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How to Create Your Own WordPress Plugin

wordpress pluginOne of the biggest selling points for WordPress is the support of plugins, utilities that greatly increase the function and usability of any WordPress site. From plugins that add directories and link libraries to those that greater admin function and automating of tasks, plugins are absolutely indispensable. But what do you do when you want to write something customized for your site, or maybe you have the next great idea and want to share it with the world (for free or as a premium for pay). It may seem like a huge task to undertake, but you don’t have to let it intimidate you. With an understanding of the basics and a little guidance, you too can write your own plugin.

  1. Get Everything in Place

Whenever possible, you should develop and write in a local environment. It saves time and avoids any mistakes that could end up online that you miss. You can run something the WAMP, MAMP, or XAMPP– just to name a few of the bigger ones. Next, you will have to download WordPress and install it to your local server’s file directory. Be sure to create a subdirectory for your new site where you will copy the WordPress files. Finally, create a new folder in your wp-content/plugins/ folder and name it whatever simplified version of the name for your plugin.

  1. Create Your Plugin Header

Once everything is in place, create a new file that is again a simplified version of the name of the plugin; it’s just easier that way. You will then create the header for your plugin at the top of this page. This is how WordPress knows that it is a plugin, and gives it the info WP needs to display all of the pertinent data on the plugins page. Here is one sample:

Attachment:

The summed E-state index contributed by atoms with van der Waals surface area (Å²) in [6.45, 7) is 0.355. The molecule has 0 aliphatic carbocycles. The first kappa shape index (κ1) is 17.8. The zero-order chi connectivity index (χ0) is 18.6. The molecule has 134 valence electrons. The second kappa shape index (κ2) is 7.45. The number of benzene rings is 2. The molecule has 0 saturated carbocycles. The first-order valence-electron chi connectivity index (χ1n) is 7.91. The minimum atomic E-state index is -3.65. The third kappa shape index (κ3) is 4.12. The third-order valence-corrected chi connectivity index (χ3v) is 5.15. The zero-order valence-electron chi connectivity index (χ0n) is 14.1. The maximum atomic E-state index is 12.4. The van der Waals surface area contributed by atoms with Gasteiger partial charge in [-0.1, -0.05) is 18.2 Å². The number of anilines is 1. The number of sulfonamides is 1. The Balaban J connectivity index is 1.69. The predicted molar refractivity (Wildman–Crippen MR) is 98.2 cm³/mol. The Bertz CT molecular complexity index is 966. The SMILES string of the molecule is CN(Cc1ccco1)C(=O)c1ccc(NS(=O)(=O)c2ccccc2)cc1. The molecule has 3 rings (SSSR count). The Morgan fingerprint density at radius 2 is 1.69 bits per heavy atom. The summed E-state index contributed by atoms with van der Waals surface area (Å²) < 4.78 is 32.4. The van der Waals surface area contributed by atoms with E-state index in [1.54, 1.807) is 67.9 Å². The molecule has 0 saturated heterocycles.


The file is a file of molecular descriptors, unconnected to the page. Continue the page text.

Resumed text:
<?php

    /*

    Plugin Name: Your Full Name for the Plugin

    Plugin URI: URL For the Plugin

    Description: Description that will show up on the plugin page

    Author: Your Name

    Version: Version Number

    Author URI: Your Personal or Business URL

    */

?>

  1. Adding Your Plugin to the Page

Plugin functions are called on a page by the use of an “action hook”. This is what allows the function to operate. Adding it is really quite simple. For instance, if you need something to be called when the footer is called you would simply create a hook that calls your plugin’s footer function.

<php add_action(‘wp_footer’, ‘plugin_footer’); ?>

Using these hooks is how we will make the admin page for the plugin.

  1. Configuring the Admin Page

In order to use your plugin, you will need an admin page to configure the settings. To do that, you will need to configure a few parameters. First, your database settings. You will need your database host address, database name, database username, and database password. You set all of these up when you installed your WordPress set up. If you were setting up an eCommerce page you would also want to include the URL for your store and a folder director for any images.

In order to create the sub menu for your plugin, you will need to implement an action hook. To do that you will add something similar to this:

function oscimp_admin_actions() {

    add_options_page(“Full Plugin Name”, “Plugin Name”, 1, “Plugin Name”, “pluginname_admin”);

}

 add_action(‘admin_menu’, pluginname_admin_actions’);

You will have to give it something to pull up as a page for that function. So create a new file called pluginname_import_admin.php and add the following code above the code we just added.

function pluginname_admin() {

    include(pluginname_import_admin.php’);

}

If you click on that option in the menu you will just pull up a blank page. But that’s good because the file is empty- we just want to make sure everything is functioning basically.

From here on out, you will be adding the nuts and bolts of your page, setting up the forms and options for your plugin. If you are familiar with regular HTML, this shouldn’t be difficult. We won’t go into everything here, but you can find more information and WordPress coding standards, as well as a lot of documentation here. You can also get a better look at how some plugins were built, as well as a place to upload your plugin at the WordPress repository.

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